Sale of Nazi-seized paintings raises more than £550,000 for sight-loss charity

Third Sector 8 June 2021
By Stephen Delahunty

The third and final painting sold at an auction house in Vienna for more than £200,000

The Beggar

More than £550,000 has been raised for a sight loss charity following the recovery and sale of three lost paintings seized by the Nazis in the run-up to the Second World War.

The Compassionate Child (The Beggar) by the 19th-century Austrian artist Ferdinand Georg Waldmüller sold for about £207,000 at an auction house in Vienna yesterday.

It is one of three paintings by the same artist which were part of a surprise legacy to the Vision Foundation almost 50 years after the death of the benefactor, Irma Löwenstein Austin.

The other two were sold at auction in Vienna at the end of last year for about £350,000, taking the total raised to about £557,000.

The Vision Foundation said Löwenstein Austin, who fled Vienna for London to escape Nazi persecution, left the majority of her estate to the charity, formerly the Greater London Fund for the Blind, when she died in April 1976.

Löwenstein Austin and her husband, Oscar Löwenstein, were prominent members of the Jewish community in Vienna in the 1920s and 1930s, and had an extensive art collection.

But in 1938, the collection was seized by the Nazis under the antisemitic Nuremberg Laws and the couple escaped to London, only for Löwenstein to die shortly after reaching the UK.

Löwenstein Austin, who remarried but also outlived her second husband, and had no children of her own, spent years after the war trying to reclaim the art collection, the charity said. However, her efforts were blocked by the then-Soviet Union, which was one of the four power-sharing states controlling Vienna at the time.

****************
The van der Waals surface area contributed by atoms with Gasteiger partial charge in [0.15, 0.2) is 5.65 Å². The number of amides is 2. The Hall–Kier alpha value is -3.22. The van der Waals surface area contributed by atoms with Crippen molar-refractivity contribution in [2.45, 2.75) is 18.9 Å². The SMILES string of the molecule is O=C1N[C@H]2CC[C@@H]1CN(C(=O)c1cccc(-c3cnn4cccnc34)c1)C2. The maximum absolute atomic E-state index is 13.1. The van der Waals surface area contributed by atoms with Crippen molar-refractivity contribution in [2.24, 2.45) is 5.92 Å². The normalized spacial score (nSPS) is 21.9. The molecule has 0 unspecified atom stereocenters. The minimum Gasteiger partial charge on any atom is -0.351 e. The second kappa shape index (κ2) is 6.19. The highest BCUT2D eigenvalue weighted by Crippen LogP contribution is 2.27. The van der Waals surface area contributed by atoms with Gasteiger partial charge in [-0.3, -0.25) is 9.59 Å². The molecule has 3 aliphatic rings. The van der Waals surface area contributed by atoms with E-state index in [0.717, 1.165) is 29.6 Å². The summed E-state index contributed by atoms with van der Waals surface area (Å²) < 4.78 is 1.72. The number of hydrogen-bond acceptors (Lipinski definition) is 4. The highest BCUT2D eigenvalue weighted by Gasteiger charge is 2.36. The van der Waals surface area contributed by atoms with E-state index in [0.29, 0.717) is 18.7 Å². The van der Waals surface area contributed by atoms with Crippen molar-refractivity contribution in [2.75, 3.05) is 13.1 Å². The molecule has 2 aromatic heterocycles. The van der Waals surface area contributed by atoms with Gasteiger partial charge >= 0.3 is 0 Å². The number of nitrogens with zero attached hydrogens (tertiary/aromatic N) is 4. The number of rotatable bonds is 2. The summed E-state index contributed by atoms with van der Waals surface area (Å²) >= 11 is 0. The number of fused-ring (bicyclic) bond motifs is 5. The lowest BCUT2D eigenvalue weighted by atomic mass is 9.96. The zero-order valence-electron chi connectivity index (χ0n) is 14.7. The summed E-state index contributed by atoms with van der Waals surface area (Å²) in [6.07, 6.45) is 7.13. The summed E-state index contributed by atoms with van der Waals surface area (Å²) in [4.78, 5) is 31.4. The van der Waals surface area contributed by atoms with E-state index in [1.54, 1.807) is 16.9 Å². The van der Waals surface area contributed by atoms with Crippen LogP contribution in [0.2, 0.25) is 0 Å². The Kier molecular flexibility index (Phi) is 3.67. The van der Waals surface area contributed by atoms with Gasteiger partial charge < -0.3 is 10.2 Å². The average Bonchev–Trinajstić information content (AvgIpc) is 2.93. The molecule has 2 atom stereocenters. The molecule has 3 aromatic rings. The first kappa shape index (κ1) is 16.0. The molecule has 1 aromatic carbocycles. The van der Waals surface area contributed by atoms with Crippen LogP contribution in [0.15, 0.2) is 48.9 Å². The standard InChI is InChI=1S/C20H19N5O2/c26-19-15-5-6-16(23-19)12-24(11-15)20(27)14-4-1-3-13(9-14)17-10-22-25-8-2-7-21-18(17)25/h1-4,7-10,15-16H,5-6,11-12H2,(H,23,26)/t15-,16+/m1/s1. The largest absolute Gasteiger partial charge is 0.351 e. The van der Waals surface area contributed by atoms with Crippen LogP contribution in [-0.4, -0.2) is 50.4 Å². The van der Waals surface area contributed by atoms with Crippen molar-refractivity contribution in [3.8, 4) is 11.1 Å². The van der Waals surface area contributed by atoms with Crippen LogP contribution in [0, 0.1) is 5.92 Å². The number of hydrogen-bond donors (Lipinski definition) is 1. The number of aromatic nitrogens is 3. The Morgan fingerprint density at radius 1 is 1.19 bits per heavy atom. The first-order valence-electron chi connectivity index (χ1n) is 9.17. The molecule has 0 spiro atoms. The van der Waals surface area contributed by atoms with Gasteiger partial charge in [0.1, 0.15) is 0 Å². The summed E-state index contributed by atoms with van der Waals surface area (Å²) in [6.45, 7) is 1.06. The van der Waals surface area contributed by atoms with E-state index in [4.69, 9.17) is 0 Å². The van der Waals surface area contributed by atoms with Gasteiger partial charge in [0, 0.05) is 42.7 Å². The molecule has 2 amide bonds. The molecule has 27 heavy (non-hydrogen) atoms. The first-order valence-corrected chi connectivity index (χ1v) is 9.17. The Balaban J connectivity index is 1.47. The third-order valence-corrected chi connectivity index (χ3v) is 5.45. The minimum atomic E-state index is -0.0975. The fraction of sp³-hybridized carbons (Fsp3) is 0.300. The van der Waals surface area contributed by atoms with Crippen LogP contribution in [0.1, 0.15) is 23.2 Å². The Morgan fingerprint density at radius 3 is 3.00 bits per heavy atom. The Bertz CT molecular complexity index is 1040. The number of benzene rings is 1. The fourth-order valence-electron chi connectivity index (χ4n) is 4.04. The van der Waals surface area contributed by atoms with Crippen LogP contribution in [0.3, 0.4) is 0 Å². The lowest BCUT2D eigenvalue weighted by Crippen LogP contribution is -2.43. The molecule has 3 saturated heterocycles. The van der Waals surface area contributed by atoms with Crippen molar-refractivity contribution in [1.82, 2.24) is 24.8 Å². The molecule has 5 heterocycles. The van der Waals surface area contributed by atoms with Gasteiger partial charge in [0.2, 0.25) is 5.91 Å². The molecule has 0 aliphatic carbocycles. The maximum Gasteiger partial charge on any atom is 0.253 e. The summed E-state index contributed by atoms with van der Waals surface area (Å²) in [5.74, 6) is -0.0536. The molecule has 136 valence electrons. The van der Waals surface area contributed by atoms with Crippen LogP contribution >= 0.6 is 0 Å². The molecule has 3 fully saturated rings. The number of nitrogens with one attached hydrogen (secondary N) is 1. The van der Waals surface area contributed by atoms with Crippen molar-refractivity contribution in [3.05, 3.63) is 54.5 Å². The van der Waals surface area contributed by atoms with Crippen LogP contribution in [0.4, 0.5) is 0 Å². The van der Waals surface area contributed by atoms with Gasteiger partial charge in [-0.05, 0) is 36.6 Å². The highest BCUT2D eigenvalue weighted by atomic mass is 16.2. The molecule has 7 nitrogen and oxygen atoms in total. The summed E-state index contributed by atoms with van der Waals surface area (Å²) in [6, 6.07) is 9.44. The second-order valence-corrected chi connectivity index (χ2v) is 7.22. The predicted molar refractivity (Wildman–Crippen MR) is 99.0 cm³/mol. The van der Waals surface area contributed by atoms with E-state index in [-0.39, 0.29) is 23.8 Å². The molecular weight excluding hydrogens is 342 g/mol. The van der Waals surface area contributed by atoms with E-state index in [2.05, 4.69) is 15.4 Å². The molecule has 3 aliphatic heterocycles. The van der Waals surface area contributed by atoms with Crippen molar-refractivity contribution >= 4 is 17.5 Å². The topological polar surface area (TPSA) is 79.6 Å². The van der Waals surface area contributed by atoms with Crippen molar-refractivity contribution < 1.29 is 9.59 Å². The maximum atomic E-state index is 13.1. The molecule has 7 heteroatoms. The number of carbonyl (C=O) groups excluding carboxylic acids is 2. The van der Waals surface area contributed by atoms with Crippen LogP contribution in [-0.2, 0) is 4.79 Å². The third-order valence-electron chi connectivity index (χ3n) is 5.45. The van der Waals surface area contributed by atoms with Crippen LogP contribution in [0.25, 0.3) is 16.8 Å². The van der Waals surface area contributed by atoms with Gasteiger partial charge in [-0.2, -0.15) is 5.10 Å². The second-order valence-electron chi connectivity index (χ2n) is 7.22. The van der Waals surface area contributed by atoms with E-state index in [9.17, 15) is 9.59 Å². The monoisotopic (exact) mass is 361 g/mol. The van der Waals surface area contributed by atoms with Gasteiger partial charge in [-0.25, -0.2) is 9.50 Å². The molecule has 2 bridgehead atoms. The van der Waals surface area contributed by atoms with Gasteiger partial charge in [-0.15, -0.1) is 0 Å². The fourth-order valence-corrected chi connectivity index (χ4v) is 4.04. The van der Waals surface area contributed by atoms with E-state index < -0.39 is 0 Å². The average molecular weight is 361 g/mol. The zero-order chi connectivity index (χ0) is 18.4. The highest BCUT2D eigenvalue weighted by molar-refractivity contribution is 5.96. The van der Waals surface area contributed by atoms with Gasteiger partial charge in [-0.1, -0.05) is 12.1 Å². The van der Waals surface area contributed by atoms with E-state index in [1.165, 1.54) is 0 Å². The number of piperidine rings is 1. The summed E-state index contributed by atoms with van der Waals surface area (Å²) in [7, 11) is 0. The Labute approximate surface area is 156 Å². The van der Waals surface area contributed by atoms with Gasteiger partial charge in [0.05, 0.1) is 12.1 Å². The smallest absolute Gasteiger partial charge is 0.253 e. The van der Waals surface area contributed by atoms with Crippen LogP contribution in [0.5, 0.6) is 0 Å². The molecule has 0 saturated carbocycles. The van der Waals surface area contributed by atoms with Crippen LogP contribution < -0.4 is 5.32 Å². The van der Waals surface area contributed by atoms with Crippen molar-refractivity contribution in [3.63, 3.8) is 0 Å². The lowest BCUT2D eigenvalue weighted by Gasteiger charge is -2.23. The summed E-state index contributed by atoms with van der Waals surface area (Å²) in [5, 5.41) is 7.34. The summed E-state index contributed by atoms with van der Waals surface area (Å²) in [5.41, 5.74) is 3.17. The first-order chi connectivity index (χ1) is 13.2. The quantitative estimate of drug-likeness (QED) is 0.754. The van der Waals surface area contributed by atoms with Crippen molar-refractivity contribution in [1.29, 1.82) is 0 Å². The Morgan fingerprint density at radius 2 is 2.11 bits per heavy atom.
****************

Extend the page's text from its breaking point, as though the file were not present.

Although she was able to bring some pieces of the collection to London, and the proceeds of their sale went to the charity after she died, many artworks remain unaccounted for.

But in 2018, the charity was told that three paintings belonging to the Löwenstein collection, by the artist Waldmüller, had been found in German museums.

The foundation, with support from the law firm Charles Russell Speechlys and the art advisory experts Cadell + Co, both working pro bono, was able to recover the pictures.

Olivia Curno, chief executive of the Vision Foundation, said: “We’re over the moon to have achieved €240,000 for this beautiful painting in this, our 100th birthday year.”

“The funds raised by these three paintings will help us to deliver projects which empower people, educate employers, and change policy and public attitudes.

“Without Irma’s generous decision nearly 50 years ago, we wouldn’t be in a position to deliver this vital work.”
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